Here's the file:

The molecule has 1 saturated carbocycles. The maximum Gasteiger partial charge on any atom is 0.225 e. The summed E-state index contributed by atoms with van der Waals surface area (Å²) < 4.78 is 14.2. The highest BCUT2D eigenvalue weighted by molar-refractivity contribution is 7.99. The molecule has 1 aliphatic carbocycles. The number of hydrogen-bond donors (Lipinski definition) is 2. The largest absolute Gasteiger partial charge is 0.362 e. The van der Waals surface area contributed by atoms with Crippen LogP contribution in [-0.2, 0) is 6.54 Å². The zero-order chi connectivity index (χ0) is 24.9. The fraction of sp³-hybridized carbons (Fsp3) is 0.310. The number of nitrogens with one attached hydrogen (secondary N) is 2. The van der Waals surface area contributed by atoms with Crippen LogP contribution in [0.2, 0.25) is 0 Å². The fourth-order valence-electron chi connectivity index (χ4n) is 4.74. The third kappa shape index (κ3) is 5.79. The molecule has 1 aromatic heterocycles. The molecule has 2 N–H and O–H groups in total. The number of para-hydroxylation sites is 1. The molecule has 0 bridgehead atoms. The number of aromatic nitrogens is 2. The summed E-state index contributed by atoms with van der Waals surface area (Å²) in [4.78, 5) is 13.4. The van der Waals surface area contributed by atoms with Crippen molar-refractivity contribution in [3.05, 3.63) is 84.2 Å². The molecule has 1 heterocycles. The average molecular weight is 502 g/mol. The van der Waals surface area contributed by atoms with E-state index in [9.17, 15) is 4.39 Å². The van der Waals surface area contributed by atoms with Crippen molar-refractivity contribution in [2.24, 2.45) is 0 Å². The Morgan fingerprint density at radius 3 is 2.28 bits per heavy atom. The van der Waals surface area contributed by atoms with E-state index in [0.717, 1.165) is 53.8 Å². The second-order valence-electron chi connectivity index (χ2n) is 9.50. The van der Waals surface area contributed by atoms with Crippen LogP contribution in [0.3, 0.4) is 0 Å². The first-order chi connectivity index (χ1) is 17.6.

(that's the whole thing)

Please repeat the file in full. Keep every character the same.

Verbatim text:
The molecule has 1 saturated carbocycles. The maximum Gasteiger partial charge on any atom is 0.225 e. The summed E-state index contributed by atoms with van der Waals surface area (Å²) < 4.78 is 14.2. The highest BCUT2D eigenvalue weighted by molar-refractivity contribution is 7.99. The molecule has 1 aliphatic carbocycles. The number of hydrogen-bond donors (Lipinski definition) is 2. The largest absolute Gasteiger partial charge is 0.362 e. The van der Waals surface area contributed by atoms with Crippen LogP contribution in [-0.2, 0) is 6.54 Å². The zero-order chi connectivity index (χ0) is 24.9. The fraction of sp³-hybridized carbons (Fsp3) is 0.310. The number of nitrogens with one attached hydrogen (secondary N) is 2. The van der Waals surface area contributed by atoms with Crippen LogP contribution in [0.2, 0.25) is 0 Å². The fourth-order valence-electron chi connectivity index (χ4n) is 4.74. The third kappa shape index (κ3) is 5.79. The molecule has 1 aromatic heterocycles. The molecule has 2 N–H and O–H groups in total. The number of para-hydroxylation sites is 1. The molecule has 0 bridgehead atoms. The number of aromatic nitrogens is 2. The summed E-state index contributed by atoms with van der Waals surface area (Å²) in [4.78, 5) is 13.4. The van der Waals surface area contributed by atoms with Crippen molar-refractivity contribution in [3.05, 3.63) is 84.2 Å². The molecule has 1 heterocycles. The average molecular weight is 502 g/mol. The van der Waals surface area contributed by atoms with E-state index in [9.17, 15) is 4.39 Å². The van der Waals surface area contributed by atoms with Crippen molar-refractivity contribution in [2.24, 2.45) is 0 Å². The Morgan fingerprint density at radius 3 is 2.28 bits per heavy atom. The van der Waals surface area contributed by atoms with E-state index in [0.717, 1.165) is 53.8 Å². The second-order valence-electron chi connectivity index (χ2n) is 9.50. The van der Waals surface area contributed by atoms with Crippen LogP contribution in [0.3, 0.4) is 0 Å². The first-order chi connectivity index (χ1) is 17.6.